There’s still time, people.
Summer’s muggy, sunny weeks are not yet entirely on the wane. They’re just mostly on the wane. And so those bibliophile oenophiles who are looking for last-minute beach-side vacation or porch-side stay-cation reading to accompany a cold glass of Italian Vermentino in the hazy heat (you are drinking Vermentino, right?) still have time to indulge both of their passions before the leaves turn brown.
Which all felt like a reasonable excuse, I thought, to take a swipe at the growing stacks of wine book samples that have been piling up on my office floor (not quite as bad as my stacks of wine bottle samples, but it’s getting close!). I.e., let me trudge through the drudge so that you won’t have to!
That swipe yielded three books worth mentioning, all of which avoid being weighty tomes or polemics on wine philosophy, and are light-hearted enough in tone and design to fit right in with the collective American penchant for light Summer reading…
A Toast To Bargain Wines by George Tabor (about $15)
I’ve had the pleasure of meeting – and, more importantly, drinking with – George Tabor, author of Judgement Of Paris, which recounts the real story, witnessed firsthand by Tabor, behind the now-famous (or infamous, if you’re French) besting of France’s best wines by a group of young upstart California wine producers in the 1970s). George is a warm, unassuming and approachable fellow, and that in-person personality translates nearly directly onto the printed page, making A Toast To Bargain Wines an easy, quick and enjoyable read. What I liked most about George’s latest book is that he’s not afraid to venture into some wine’s hot-button topics (e.g., acknowledging the impact of on-line iconoclasts like Jeff Siegel, the question of whether or not gold medals mean bumpkis, and including the work of always-controversial figures like Robin Goldstein and Tim Hanni) without devolving his prose into a lengthy, bad Op-Ed piece (like I do, sometimes… okay, a lot…).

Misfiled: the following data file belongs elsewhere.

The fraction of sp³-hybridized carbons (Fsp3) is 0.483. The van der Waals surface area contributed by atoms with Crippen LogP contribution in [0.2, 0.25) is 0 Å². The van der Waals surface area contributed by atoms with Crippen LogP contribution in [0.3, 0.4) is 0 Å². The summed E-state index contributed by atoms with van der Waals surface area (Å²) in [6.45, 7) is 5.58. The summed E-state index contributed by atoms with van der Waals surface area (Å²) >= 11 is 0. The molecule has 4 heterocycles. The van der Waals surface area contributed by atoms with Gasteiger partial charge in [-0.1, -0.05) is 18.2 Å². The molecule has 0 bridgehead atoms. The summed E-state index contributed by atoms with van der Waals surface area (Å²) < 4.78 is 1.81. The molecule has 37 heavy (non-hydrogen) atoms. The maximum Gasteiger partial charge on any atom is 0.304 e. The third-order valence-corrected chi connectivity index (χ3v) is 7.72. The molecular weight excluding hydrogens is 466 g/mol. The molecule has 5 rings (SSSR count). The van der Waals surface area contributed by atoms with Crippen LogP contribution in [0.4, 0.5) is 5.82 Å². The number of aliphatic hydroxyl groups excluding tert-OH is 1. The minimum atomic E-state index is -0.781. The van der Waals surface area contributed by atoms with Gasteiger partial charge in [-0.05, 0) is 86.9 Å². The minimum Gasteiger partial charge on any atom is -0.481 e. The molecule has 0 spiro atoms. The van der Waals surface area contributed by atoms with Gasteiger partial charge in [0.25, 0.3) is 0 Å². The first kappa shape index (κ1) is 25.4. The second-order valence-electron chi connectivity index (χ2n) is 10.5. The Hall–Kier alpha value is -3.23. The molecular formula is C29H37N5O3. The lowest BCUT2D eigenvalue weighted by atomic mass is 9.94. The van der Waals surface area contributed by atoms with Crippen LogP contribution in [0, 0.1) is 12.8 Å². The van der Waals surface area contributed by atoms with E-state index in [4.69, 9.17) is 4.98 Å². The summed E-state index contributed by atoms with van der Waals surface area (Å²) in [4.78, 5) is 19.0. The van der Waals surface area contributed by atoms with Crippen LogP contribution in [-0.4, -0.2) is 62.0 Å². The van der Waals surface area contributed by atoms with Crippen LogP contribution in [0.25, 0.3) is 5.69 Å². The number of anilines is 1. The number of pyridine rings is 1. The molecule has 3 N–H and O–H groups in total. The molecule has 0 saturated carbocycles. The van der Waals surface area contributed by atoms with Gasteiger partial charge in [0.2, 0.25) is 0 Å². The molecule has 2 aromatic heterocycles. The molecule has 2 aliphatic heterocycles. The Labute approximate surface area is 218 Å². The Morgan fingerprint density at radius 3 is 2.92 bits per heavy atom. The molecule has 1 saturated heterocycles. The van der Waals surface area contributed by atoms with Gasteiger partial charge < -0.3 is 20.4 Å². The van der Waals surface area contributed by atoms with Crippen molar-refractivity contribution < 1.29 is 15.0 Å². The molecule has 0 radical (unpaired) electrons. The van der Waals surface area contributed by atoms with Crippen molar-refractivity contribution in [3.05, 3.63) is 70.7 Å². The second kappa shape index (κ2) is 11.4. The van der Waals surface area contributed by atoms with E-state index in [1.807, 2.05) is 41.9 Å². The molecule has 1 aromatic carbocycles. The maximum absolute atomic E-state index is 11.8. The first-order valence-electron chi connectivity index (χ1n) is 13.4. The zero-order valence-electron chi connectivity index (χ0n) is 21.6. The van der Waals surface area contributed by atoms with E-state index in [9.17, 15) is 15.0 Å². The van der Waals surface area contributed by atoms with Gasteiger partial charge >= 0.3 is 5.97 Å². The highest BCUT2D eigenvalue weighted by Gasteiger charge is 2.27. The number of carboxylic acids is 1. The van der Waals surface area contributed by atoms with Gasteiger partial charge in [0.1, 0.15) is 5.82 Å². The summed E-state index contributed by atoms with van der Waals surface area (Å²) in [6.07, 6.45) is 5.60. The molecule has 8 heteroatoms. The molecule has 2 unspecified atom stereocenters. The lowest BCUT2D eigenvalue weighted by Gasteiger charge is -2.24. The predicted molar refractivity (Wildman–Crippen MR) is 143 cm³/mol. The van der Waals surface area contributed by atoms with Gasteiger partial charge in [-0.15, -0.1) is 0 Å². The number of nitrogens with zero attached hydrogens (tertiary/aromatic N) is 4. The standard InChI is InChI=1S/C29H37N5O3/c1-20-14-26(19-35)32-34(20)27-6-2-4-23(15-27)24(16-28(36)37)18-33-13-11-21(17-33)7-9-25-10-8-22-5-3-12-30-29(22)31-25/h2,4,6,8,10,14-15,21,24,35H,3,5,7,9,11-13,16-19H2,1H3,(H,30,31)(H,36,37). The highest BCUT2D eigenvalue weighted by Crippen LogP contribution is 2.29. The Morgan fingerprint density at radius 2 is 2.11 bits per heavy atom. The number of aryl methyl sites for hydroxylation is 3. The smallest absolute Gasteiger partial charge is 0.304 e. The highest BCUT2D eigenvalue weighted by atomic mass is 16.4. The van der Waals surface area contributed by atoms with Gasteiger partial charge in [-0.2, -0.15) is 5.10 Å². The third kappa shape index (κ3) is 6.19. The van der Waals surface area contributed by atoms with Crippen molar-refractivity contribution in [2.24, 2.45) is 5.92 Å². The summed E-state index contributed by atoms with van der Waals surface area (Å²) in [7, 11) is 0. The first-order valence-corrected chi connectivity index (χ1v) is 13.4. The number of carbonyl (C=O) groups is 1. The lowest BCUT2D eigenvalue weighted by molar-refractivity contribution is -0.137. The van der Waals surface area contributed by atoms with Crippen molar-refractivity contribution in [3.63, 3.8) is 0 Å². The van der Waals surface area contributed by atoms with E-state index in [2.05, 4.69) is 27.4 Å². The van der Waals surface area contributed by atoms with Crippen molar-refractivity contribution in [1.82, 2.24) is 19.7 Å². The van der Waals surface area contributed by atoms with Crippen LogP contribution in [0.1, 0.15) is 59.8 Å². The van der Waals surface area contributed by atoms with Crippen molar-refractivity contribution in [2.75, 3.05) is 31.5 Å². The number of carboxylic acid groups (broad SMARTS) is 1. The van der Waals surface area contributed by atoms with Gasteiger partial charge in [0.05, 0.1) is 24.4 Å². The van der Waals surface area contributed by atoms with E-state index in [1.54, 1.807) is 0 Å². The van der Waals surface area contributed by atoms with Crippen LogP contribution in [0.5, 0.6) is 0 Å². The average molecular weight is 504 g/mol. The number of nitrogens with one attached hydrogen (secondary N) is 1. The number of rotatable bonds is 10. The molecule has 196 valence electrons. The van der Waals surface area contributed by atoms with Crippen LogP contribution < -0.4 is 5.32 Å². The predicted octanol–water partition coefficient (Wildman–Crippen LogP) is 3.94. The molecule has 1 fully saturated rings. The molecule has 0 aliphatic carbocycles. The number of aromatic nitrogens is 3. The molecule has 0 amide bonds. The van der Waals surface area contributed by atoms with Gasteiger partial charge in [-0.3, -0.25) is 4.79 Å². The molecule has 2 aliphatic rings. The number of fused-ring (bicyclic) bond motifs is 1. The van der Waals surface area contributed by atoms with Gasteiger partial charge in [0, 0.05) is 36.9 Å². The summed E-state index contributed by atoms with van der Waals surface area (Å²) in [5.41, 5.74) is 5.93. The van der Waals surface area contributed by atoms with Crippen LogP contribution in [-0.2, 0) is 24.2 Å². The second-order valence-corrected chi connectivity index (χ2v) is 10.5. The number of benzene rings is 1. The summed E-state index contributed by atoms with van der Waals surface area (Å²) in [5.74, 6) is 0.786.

And George clearly knows what he’s talking about when it comes to bargain wines, recommending brands that consistently deliver on the QPR factor, including Rioja’s Campo Viejo, WA’s Chateau Ste. Michelle, Parallele 45 (which I featured over at Playboy.com in one of my most controversial articles), and Crios Malbec. The best part: George’s book runs between $10-$15, which makes it only slightly more expensive than a bottle of most of the wine bargains he recommends.
Bordeaux: The Wines, The Vineyards, The Winemakers (A New Look At The World’s Most Famous Wine Region) by Oz Clarke (about $35)
Whenever I see another new book on Bordeaux, I have to fight the immediate reaction to bludgeon myself across the head until I bleed and then pass out and wet myself. But lately it seems that every time I think “ohhh-jeeez-do-we-really-need-another-f*cking-ordeaux-book?!???” that new Bordeaux book proves me wrong to have gotten so pissed off in the first place. Such is the case with Oz Clarke’s latest re-issue of this book, which at $35 is the most expensive – and certainly the most coffee-table-like (though it’s not so big and heavy that it can’t be carted around on vacation) – of today’s recommendations.